FROM WEDNESDAY, it is illegal to possess nitrous oxide for the purpose of getting high and is now classified as a Class C drug under the Misuse of Drugs Act 1971.
This means that it is now a criminal offence to possess nitrous oxide without a legitimate reason, as opposed to just supply and intent to supply.
Under the legislation, repeat, serious users could face up to two years in prison while those convicted of supply it could face up to 14 years.
Chief Superintendent Simon Anslow, Essex Police’s lead on drugs, said: “We are committed to tackling anti-social behaviour and nitrous oxide is heavily associated with wide ASB.
“It will give officers more options when dealing with ASB, which we know continues to be a major concern across our communities.
“It’s important that we also continue to stress that a responsibility lies with retailers to ensure they are aware of what the law says.
“They have a moral and legal duty to ensure that they’re doing everything they can when selling the product to ascertain that it is being purchased for a legitimate reason.”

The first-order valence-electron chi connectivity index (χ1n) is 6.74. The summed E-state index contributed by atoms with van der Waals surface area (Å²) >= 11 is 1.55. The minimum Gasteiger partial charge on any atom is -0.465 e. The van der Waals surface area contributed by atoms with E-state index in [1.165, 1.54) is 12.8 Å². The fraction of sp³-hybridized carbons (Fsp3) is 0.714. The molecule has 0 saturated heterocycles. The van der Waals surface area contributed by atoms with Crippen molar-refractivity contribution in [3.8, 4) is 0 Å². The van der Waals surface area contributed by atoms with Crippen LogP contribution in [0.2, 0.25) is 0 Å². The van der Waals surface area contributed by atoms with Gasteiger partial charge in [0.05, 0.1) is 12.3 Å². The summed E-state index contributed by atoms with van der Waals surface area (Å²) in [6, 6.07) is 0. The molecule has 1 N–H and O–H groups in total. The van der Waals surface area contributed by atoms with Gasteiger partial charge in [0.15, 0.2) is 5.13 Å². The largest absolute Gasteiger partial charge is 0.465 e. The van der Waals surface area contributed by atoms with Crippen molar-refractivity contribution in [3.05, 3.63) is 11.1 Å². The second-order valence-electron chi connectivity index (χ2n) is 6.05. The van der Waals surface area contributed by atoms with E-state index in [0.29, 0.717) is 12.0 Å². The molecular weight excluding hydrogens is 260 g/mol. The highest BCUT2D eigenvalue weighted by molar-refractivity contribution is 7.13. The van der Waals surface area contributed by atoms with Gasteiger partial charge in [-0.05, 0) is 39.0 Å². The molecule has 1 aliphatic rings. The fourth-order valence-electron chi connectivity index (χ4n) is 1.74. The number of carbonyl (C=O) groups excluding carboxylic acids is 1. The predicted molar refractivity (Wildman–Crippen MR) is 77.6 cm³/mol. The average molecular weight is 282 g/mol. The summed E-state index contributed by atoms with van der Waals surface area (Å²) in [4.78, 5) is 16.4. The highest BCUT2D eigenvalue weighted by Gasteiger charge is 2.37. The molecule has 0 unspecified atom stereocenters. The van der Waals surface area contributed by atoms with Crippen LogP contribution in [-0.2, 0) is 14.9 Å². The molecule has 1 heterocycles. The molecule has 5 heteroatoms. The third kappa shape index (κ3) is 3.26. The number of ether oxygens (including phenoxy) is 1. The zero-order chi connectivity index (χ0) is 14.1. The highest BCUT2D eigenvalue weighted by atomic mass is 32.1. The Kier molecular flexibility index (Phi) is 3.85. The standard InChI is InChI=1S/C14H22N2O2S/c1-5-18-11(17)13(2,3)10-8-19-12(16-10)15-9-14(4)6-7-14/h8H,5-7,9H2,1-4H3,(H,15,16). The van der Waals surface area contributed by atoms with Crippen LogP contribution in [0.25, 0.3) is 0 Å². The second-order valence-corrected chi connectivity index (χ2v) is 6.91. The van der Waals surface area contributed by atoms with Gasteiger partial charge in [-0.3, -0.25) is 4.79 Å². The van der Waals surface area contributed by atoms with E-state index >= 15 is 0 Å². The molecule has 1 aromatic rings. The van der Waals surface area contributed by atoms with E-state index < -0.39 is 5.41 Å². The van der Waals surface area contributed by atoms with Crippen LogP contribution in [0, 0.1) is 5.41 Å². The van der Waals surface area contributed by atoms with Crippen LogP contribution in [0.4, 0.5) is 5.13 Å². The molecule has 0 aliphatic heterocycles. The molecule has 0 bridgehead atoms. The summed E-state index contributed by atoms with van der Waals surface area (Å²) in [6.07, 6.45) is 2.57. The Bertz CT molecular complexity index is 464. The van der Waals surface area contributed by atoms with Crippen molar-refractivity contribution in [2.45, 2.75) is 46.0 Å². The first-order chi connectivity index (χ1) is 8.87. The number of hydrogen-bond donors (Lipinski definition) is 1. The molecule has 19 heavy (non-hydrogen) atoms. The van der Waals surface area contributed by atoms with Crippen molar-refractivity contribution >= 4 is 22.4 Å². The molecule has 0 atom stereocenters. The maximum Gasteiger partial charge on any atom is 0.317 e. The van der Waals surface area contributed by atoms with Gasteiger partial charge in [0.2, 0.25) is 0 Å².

Chief Supt Anslow added: “We’ll take a proportionate approach to tackling those found in possession of nitrous oxide cannisters.
“We’ll also consider enforcement action and that could include a Penalty Notice for Disorder, community resolutions, cautions, or prosecution.
“If someone’s in possession of a number of cannisters, they could be prosecuted for possession with intent to supply.”
Superintendent Naomi Edwards, Essex Police’s lead on anti-social behaviour, said: “The use of Nitrous oxide – widely known as laughing gas – in public spaces is a nuisance to communities. “Cannisters are often discarded in the street and close to schools and it is one of the main contributors to youth ASB.
“Including the significant impact this has on health, this also impacts on communities where the after effects of vomiting and nausea are left in open spaces where people want to feel safe.”
There’s more information on the Government’s website: